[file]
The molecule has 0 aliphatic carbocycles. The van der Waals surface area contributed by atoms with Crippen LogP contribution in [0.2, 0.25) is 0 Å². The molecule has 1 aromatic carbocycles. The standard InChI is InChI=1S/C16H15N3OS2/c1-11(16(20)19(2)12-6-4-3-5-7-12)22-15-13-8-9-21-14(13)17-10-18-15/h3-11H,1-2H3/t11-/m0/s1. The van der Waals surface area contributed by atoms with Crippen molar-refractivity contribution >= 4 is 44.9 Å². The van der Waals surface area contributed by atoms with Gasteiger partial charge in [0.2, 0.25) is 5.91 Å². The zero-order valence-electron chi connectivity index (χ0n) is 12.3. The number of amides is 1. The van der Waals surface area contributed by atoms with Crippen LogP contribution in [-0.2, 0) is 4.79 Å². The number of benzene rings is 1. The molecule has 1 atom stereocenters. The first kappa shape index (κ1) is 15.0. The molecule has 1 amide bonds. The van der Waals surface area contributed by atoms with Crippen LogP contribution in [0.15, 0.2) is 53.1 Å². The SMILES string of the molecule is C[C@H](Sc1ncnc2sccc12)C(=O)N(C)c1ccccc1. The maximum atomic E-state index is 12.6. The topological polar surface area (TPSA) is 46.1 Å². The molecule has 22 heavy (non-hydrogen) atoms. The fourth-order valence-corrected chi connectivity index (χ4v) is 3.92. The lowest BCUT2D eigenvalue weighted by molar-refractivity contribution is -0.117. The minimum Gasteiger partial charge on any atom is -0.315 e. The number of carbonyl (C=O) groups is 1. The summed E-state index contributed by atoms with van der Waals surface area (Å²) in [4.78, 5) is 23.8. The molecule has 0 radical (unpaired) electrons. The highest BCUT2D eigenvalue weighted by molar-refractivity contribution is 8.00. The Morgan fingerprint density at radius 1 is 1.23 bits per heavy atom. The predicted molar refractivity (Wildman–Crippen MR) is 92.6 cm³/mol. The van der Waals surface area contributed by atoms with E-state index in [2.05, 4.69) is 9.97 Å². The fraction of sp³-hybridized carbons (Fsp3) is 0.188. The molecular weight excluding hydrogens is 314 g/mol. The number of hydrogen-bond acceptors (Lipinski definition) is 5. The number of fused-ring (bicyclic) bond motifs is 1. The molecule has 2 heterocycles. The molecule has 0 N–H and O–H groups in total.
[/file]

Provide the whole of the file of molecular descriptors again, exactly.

The molecule has 0 aliphatic carbocycles. The van der Waals surface area contributed by atoms with Crippen LogP contribution in [0.2, 0.25) is 0 Å². The molecule has 1 aromatic carbocycles. The standard InChI is InChI=1S/C16H15N3OS2/c1-11(16(20)19(2)12-6-4-3-5-7-12)22-15-13-8-9-21-14(13)17-10-18-15/h3-11H,1-2H3/t11-/m0/s1. The van der Waals surface area contributed by atoms with Crippen molar-refractivity contribution >= 4 is 44.9 Å². The van der Waals surface area contributed by atoms with Gasteiger partial charge in [0.2, 0.25) is 5.91 Å². The zero-order valence-electron chi connectivity index (χ0n) is 12.3. The number of amides is 1. The van der Waals surface area contributed by atoms with Crippen LogP contribution in [-0.2, 0) is 4.79 Å². The number of benzene rings is 1. The molecule has 1 atom stereocenters. The first kappa shape index (κ1) is 15.0. The molecule has 1 amide bonds. The van der Waals surface area contributed by atoms with Crippen LogP contribution in [0.15, 0.2) is 53.1 Å². The SMILES string of the molecule is C[C@H](Sc1ncnc2sccc12)C(=O)N(C)c1ccccc1. The maximum atomic E-state index is 12.6. The topological polar surface area (TPSA) is 46.1 Å². The molecule has 22 heavy (non-hydrogen) atoms. The fourth-order valence-corrected chi connectivity index (χ4v) is 3.92. The lowest BCUT2D eigenvalue weighted by molar-refractivity contribution is -0.117. The minimum Gasteiger partial charge on any atom is -0.315 e. The number of carbonyl (C=O) groups is 1. The summed E-state index contributed by atoms with van der Waals surface area (Å²) in [4.78, 5) is 23.8. The molecule has 0 radical (unpaired) electrons. The highest BCUT2D eigenvalue weighted by molar-refractivity contribution is 8.00. The Morgan fingerprint density at radius 1 is 1.23 bits per heavy atom. The predicted molar refractivity (Wildman–Crippen MR) is 92.6 cm³/mol. The van der Waals surface area contributed by atoms with E-state index in [2.05, 4.69) is 9.97 Å². The fraction of sp³-hybridized carbons (Fsp3) is 0.188. The molecular weight excluding hydrogens is 314 g/mol. The number of hydrogen-bond acceptors (Lipinski definition) is 5. The number of fused-ring (bicyclic) bond motifs is 1. The molecule has 2 heterocycles. The molecule has 0 N–H and O–H groups in total.